Figure 4: Due to a significantly reduced feed efficacy (weight gain per energy intake) the rats on the ketogenic diet gained sign. less weight than both, the rats on the Western diet and standard chow (Holland. 2015).
What may come as a surprise, though, is the generally reduced feed efficiency (=amount of body weight gained per kcal the rodents consumed) of the ketogenic diet. With a feed efficacy of only 0.018g/kcal, the ketogenic diet was significantly less fattening than the Western diet (0.042 ± 0.007g/kcal) and the standard chow (0.045 ± 0.012g/kcal).
That’s a quite a remarkable result, but if the lack of weight gain applied only to the total amount of body weight, it would be difficult to decide whether that’s a good or a bad thing. When the scientists took a look at the weight of the fat depots, however, it became clear that the lion’s share of the weight difference was mediated by a lack of fat, not just weight gain.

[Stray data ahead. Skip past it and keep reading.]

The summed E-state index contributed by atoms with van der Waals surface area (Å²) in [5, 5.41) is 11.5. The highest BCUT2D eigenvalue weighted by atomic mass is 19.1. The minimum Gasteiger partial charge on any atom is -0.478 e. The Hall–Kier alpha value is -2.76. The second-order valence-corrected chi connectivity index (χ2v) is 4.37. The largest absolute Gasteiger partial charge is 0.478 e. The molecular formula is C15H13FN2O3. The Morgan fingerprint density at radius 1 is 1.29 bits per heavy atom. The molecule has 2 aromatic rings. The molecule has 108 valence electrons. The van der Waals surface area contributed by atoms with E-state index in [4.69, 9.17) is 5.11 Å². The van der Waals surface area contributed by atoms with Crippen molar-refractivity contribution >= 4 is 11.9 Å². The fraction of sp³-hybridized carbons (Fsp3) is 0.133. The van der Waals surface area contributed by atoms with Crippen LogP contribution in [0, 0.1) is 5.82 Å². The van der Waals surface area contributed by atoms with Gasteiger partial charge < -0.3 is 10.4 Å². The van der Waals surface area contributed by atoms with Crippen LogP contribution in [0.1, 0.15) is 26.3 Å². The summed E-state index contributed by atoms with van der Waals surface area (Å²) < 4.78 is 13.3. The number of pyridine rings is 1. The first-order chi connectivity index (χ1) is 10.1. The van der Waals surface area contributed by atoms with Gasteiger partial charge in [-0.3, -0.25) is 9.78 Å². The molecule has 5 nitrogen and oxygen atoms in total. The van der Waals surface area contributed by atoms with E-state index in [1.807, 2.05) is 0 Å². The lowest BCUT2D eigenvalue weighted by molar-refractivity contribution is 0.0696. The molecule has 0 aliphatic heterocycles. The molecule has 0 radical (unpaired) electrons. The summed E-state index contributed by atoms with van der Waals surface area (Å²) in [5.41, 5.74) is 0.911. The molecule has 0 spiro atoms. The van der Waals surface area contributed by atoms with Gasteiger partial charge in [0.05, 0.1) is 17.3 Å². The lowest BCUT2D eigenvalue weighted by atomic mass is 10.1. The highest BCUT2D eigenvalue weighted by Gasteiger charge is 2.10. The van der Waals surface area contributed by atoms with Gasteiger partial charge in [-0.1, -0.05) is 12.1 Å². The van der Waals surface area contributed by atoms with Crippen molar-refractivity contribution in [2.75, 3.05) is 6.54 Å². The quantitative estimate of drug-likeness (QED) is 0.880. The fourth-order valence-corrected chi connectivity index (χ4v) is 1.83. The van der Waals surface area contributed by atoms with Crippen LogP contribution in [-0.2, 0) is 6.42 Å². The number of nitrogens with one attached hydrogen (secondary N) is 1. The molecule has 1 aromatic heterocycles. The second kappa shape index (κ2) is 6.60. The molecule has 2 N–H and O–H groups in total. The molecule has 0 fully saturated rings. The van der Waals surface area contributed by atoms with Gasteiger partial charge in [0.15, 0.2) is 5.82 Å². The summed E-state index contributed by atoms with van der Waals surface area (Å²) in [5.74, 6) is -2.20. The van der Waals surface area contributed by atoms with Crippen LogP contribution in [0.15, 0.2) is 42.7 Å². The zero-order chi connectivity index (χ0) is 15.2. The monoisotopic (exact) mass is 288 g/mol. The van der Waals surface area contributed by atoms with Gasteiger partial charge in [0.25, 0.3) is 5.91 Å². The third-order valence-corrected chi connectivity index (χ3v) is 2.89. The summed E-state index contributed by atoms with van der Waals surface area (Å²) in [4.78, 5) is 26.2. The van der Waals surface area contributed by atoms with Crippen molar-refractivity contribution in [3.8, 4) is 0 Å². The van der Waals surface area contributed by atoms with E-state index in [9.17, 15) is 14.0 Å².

“KD and StdChow had significantly less absolute and relative omental (absolute omental: 0.8 ± 0.3g and 1.2 ± 0.4g vs 1.6 ± 0.6g, respectively, p < 0.05; relative omental: 2.1 ± 0.7 and 2.4 ± 0.7 vs 3.2 ± 1.2g/kg, respectively, p < 0.05) compared to WD rats. KD and StdChow also had significantly less perirenal adipose tissue compared to WD (absolute perirenal: 4.2 ± 1.3 and 5.4 ± 1.4 vs 7.8 ± 1.8g, respectively, p < 0.05; relative perirenal: 10.6 ± 2.8 and 11.4 ± 2.4 vs 15.6 ± 3.0g/kg, respectively, p < 0.05). KD had significantly less absolute inguinal subcutaneous (SQ) and scapular brown fat than WD (absolute SQ: 4.3 ± 1.5 vs 6.6 ± 2.4g/kg; absolute brown fat: 0.6 ± 0.2 vs 0.8 ± 0.3g) but similar relative SQ and brown fat weights” (Holland. 2015).